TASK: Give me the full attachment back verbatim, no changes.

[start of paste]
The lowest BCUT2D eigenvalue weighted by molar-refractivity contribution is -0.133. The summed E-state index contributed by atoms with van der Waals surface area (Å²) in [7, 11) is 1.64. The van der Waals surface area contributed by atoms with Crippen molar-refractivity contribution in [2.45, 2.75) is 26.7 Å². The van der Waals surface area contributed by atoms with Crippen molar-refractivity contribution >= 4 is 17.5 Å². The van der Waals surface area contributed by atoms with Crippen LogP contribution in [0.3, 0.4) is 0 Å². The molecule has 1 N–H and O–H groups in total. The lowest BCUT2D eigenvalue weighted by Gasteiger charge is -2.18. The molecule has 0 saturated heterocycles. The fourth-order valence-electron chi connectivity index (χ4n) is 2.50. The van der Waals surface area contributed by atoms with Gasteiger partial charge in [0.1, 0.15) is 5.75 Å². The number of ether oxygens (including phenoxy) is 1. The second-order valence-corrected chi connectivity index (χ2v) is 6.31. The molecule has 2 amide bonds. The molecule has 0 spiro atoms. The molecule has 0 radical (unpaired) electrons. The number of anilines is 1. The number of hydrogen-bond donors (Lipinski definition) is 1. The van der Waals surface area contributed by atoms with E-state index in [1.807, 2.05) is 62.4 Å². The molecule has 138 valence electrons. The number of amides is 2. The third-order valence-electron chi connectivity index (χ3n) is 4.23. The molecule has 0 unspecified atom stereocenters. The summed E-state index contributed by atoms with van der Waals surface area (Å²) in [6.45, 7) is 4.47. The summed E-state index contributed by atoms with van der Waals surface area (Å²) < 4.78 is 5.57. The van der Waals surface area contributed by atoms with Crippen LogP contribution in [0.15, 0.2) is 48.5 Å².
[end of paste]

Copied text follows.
The lowest BCUT2D eigenvalue weighted by molar-refractivity contribution is -0.133. The summed E-state index contributed by atoms with van der Waals surface area (Å²) in [7, 11) is 1.64. The van der Waals surface area contributed by atoms with Crippen molar-refractivity contribution in [2.45, 2.75) is 26.7 Å². The van der Waals surface area contributed by atoms with Crippen molar-refractivity contribution >= 4 is 17.5 Å². The van der Waals surface area contributed by atoms with Crippen LogP contribution in [0.3, 0.4) is 0 Å². The molecule has 1 N–H and O–H groups in total. The lowest BCUT2D eigenvalue weighted by Gasteiger charge is -2.18. The molecule has 0 saturated heterocycles. The fourth-order valence-electron chi connectivity index (χ4n) is 2.50. The van der Waals surface area contributed by atoms with Gasteiger partial charge in [0.1, 0.15) is 5.75 Å². The number of ether oxygens (including phenoxy) is 1. The second-order valence-corrected chi connectivity index (χ2v) is 6.31. The molecule has 2 amide bonds. The molecule has 0 spiro atoms. The molecule has 0 radical (unpaired) electrons. The number of anilines is 1. The number of hydrogen-bond donors (Lipinski definition) is 1. The van der Waals surface area contributed by atoms with E-state index in [1.807, 2.05) is 62.4 Å². The molecule has 138 valence electrons. The number of amides is 2. The third-order valence-electron chi connectivity index (χ3n) is 4.23. The molecule has 0 unspecified atom stereocenters. The summed E-state index contributed by atoms with van der Waals surface area (Å²) in [6.45, 7) is 4.47. The summed E-state index contributed by atoms with van der Waals surface area (Å²) < 4.78 is 5.57. The van der Waals surface area contributed by atoms with Crippen LogP contribution in [0.15, 0.2) is 48.5 Å².